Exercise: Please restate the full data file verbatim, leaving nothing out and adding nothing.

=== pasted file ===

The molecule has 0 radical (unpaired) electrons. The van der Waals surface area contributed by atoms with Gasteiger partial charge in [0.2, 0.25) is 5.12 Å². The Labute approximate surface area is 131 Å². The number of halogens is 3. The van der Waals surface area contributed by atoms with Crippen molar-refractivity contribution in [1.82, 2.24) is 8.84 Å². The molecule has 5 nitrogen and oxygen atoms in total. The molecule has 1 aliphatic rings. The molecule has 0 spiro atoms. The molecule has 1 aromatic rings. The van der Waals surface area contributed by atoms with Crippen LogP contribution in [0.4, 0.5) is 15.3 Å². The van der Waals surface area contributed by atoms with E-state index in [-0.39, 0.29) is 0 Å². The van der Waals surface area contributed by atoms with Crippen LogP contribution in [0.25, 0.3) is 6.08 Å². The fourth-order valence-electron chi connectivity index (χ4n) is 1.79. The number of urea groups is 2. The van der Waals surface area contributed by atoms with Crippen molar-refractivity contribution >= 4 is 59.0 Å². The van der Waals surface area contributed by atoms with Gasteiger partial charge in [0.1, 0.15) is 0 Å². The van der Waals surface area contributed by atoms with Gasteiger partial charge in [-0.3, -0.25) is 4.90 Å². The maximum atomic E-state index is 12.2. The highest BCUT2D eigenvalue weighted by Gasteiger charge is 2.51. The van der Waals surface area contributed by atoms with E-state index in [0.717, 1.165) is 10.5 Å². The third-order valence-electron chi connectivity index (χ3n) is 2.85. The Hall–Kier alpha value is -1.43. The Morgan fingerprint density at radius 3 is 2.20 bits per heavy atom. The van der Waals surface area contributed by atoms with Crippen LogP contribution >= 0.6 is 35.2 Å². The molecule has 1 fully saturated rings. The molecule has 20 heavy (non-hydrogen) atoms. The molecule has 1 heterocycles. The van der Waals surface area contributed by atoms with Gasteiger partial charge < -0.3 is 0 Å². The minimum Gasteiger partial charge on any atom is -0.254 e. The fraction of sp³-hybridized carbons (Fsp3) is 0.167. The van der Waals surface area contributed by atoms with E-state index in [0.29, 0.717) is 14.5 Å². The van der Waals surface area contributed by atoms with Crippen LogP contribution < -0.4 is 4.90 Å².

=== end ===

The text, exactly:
The molecule has 0 radical (unpaired) electrons. The van der Waals surface area contributed by atoms with Gasteiger partial charge in [0.2, 0.25) is 5.12 Å². The Labute approximate surface area is 131 Å². The number of halogens is 3. The van der Waals surface area contributed by atoms with Crippen molar-refractivity contribution in [1.82, 2.24) is 8.84 Å². The molecule has 5 nitrogen and oxygen atoms in total. The molecule has 1 aliphatic rings. The molecule has 0 spiro atoms. The molecule has 1 aromatic rings. The van der Waals surface area contributed by atoms with Crippen LogP contribution in [0.4, 0.5) is 15.3 Å². The van der Waals surface area contributed by atoms with E-state index in [-0.39, 0.29) is 0 Å². The van der Waals surface area contributed by atoms with Crippen LogP contribution in [0.25, 0.3) is 6.08 Å². The fourth-order valence-electron chi connectivity index (χ4n) is 1.79. The number of urea groups is 2. The van der Waals surface area contributed by atoms with Crippen molar-refractivity contribution >= 4 is 59.0 Å². The van der Waals surface area contributed by atoms with Gasteiger partial charge in [0.1, 0.15) is 0 Å². The van der Waals surface area contributed by atoms with Gasteiger partial charge in [-0.3, -0.25) is 4.90 Å². The maximum atomic E-state index is 12.2. The highest BCUT2D eigenvalue weighted by Gasteiger charge is 2.51. The van der Waals surface area contributed by atoms with E-state index in [0.717, 1.165) is 10.5 Å². The third-order valence-electron chi connectivity index (χ3n) is 2.85. The Hall–Kier alpha value is -1.43. The Morgan fingerprint density at radius 3 is 2.20 bits per heavy atom. The van der Waals surface area contributed by atoms with Crippen LogP contribution >= 0.6 is 35.2 Å². The molecule has 1 fully saturated rings. The molecule has 20 heavy (non-hydrogen) atoms. The molecule has 1 heterocycles. The van der Waals surface area contributed by atoms with Gasteiger partial charge < -0.3 is 0 Å². The minimum Gasteiger partial charge on any atom is -0.254 e. The fraction of sp³-hybridized carbons (Fsp3) is 0.167. The van der Waals surface area contributed by atoms with E-state index in [0.29, 0.717) is 14.5 Å². The van der Waals surface area contributed by atoms with Crippen LogP contribution < -0.4 is 4.90 Å².